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March 15, 2020

God Is Our Refuge and Our Strength

Order of Service – March 15, 2020

Facebook Live – John Knox Presbyterian Church

Click here to watch a recording of the service.

Welcome and Announcements

Call to Worship (sentences of scripture)

Hymn #12 – “Immortal, Invisible, God Only Wise”

Prayer of the Day

Scripture – Psalm 46


Hymn #329 – “God Is Our Refuge and Our Strength”

Affirmation of Faith – (Romans 8)

Joys and Concerns / Prayers of the People / Lord’s Prayer


Hymn #687 – “Our God, Our Help in Ages Past”

Benediction and Blessing


  • How would you describe this past week?

  • What are you feeling/what have you felt in the midst of this crisis?

  • How have you seen God present in this chaotic time? 

For our message today, we asked people to reflect on these three questions.  Following is a small number of the many responses we received.  We would invite you to consider the message of Psalm 46 as you navigate these difficult times:

“God is our refuge and our strength, a very present help in times of trouble.”

May you know that presence and peace in all that we do as a community of faith!

Frank and Lisa 

How would you describe this past week?

This week has been mentally exhausting.  So many changes being thrown at you all at once. Trying to digest it and roll with all the changes.  Dealing with a kid who is disappointed with how this affects her education. 

I think this past week has been frantic and unsettling in many ways and has made me realize that so many things in our daily life that we think we can plan are out of our control.  


Challenging decisions


“What if . . .?”


Like a train leaving the station – leaving slowly but picking up steam.

What have you felt/what are you feeling in the midst of this crisis?

I am feeling confused, misinformed, fearful, skeptical, loved, hopeful, optimistic.  

This past week has brought back memories of 9/11 to me.  A time of not knowing what the next few weeks will be looking like.  A change the country has never experience. Again a feeling of unsettling.  I refuse to panic in the midst of it because I know this will run its course, there will still be men and women left on the planet when this is over, and we will have learned life lessons on this journey.  Maybe this is God just making a “correction” with us , the same way the stock market makes a correction when things get out of whack.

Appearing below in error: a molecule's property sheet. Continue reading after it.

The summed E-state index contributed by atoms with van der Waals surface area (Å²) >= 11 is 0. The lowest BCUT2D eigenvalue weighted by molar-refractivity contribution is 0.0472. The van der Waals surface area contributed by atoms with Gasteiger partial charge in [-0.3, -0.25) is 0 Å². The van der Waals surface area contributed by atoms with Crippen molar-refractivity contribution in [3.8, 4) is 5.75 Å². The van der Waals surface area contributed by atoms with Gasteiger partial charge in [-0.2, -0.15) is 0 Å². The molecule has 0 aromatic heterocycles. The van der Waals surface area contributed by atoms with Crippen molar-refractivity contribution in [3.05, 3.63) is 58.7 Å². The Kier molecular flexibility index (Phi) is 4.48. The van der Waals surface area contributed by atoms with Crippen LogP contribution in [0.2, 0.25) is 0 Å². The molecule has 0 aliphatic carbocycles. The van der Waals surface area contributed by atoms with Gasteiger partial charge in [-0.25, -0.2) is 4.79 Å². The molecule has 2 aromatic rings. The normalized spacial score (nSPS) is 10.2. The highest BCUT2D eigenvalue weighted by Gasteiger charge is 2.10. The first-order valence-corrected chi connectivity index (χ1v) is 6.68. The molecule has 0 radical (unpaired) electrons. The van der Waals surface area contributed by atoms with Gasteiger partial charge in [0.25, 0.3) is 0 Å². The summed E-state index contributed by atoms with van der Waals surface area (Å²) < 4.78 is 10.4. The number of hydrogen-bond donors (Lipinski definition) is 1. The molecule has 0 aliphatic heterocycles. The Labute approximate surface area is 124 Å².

I'm more than a little aggravated. The media has made such a stir that people are panicking and along with that comes selfishness and greed. When people start hoarding food and toilet paper it leaves many who depend on going to the store and being able to buy what they need with the little money they have out of luck. What happened to loving your neighbor and caring for those less fortunate? This whole thing just shows how it is for most people. Every man for himself. Lord help us.

Anxiety from so much "noise". The spread of "information" feels more dangerous than the spread of the virus itself.

We lost a seal team in Afghanistan, not one word said. That " information " needs to be spread.

After watching my local hospital leadership handle our first case --- I feel peace.

A dichotomy of emotion- the health care problem solving mode-trying to process the vast amounts of information- sorting what's important, what's not, what needs to be addressed, what can be filed in the back of my brain and then conveying a consistent message calmly and directly all the while trying to keep in check that underlying fear of the unknown with concern for the elderly, family members and friends from potential illness, loss of work time and the uncertain economic times ahead. I can honestly say that I've never had a week like last week. If I couldn't retreat a bit, sit in a dark room and listen for that still small voice, I don't know how I'd manage. I pray for others who don't have the Comforter to walk with them.